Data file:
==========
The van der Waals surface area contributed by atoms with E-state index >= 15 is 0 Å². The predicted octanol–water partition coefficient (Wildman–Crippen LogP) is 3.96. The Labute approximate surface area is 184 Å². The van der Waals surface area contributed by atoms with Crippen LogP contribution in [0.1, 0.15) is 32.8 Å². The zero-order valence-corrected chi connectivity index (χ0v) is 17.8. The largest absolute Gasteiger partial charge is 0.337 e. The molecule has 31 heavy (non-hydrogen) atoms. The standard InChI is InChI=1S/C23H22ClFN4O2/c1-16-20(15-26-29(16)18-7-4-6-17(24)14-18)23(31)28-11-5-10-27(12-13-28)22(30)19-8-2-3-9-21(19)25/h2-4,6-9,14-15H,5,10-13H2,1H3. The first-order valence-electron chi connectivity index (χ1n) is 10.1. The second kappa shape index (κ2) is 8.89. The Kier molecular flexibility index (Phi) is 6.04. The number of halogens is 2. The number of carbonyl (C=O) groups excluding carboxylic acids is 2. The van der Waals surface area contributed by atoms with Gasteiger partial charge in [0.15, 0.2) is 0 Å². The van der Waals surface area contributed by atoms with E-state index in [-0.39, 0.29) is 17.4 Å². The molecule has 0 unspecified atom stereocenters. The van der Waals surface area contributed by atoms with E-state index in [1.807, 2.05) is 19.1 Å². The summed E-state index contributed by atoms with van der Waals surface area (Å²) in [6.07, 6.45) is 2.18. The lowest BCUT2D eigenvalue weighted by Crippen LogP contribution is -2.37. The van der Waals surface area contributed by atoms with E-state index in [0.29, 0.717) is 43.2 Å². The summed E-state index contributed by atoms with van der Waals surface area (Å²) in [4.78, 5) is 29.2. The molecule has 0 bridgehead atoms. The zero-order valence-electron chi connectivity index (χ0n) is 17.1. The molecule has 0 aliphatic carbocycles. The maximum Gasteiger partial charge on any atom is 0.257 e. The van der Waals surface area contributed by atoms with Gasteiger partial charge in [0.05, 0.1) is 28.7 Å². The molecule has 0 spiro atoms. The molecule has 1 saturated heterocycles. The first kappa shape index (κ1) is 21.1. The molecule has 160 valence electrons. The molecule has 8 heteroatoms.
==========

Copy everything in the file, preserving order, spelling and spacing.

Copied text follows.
The van der Waals surface area contributed by atoms with E-state index >= 15 is 0 Å². The predicted octanol–water partition coefficient (Wildman–Crippen LogP) is 3.96. The Labute approximate surface area is 184 Å². The van der Waals surface area contributed by atoms with Crippen LogP contribution in [0.1, 0.15) is 32.8 Å². The zero-order valence-corrected chi connectivity index (χ0v) is 17.8. The largest absolute Gasteiger partial charge is 0.337 e. The molecule has 31 heavy (non-hydrogen) atoms. The standard InChI is InChI=1S/C23H22ClFN4O2/c1-16-20(15-26-29(16)18-7-4-6-17(24)14-18)23(31)28-11-5-10-27(12-13-28)22(30)19-8-2-3-9-21(19)25/h2-4,6-9,14-15H,5,10-13H2,1H3. The first-order valence-electron chi connectivity index (χ1n) is 10.1. The second kappa shape index (κ2) is 8.89. The Kier molecular flexibility index (Phi) is 6.04. The number of halogens is 2. The number of carbonyl (C=O) groups excluding carboxylic acids is 2. The van der Waals surface area contributed by atoms with Gasteiger partial charge in [0.15, 0.2) is 0 Å². The van der Waals surface area contributed by atoms with E-state index in [-0.39, 0.29) is 17.4 Å². The molecule has 0 unspecified atom stereocenters. The van der Waals surface area contributed by atoms with E-state index in [1.807, 2.05) is 19.1 Å². The summed E-state index contributed by atoms with van der Waals surface area (Å²) in [6.07, 6.45) is 2.18. The lowest BCUT2D eigenvalue weighted by Crippen LogP contribution is -2.37. The van der Waals surface area contributed by atoms with E-state index in [0.29, 0.717) is 43.2 Å². The summed E-state index contributed by atoms with van der Waals surface area (Å²) in [4.78, 5) is 29.2. The molecule has 0 bridgehead atoms. The zero-order valence-electron chi connectivity index (χ0n) is 17.1. The molecule has 0 aliphatic carbocycles. The maximum Gasteiger partial charge on any atom is 0.257 e. The van der Waals surface area contributed by atoms with Gasteiger partial charge in [0.05, 0.1) is 28.7 Å². The molecule has 0 spiro atoms. The molecule has 1 saturated heterocycles. The first kappa shape index (κ1) is 21.1. The molecule has 160 valence electrons. The molecule has 8 heteroatoms.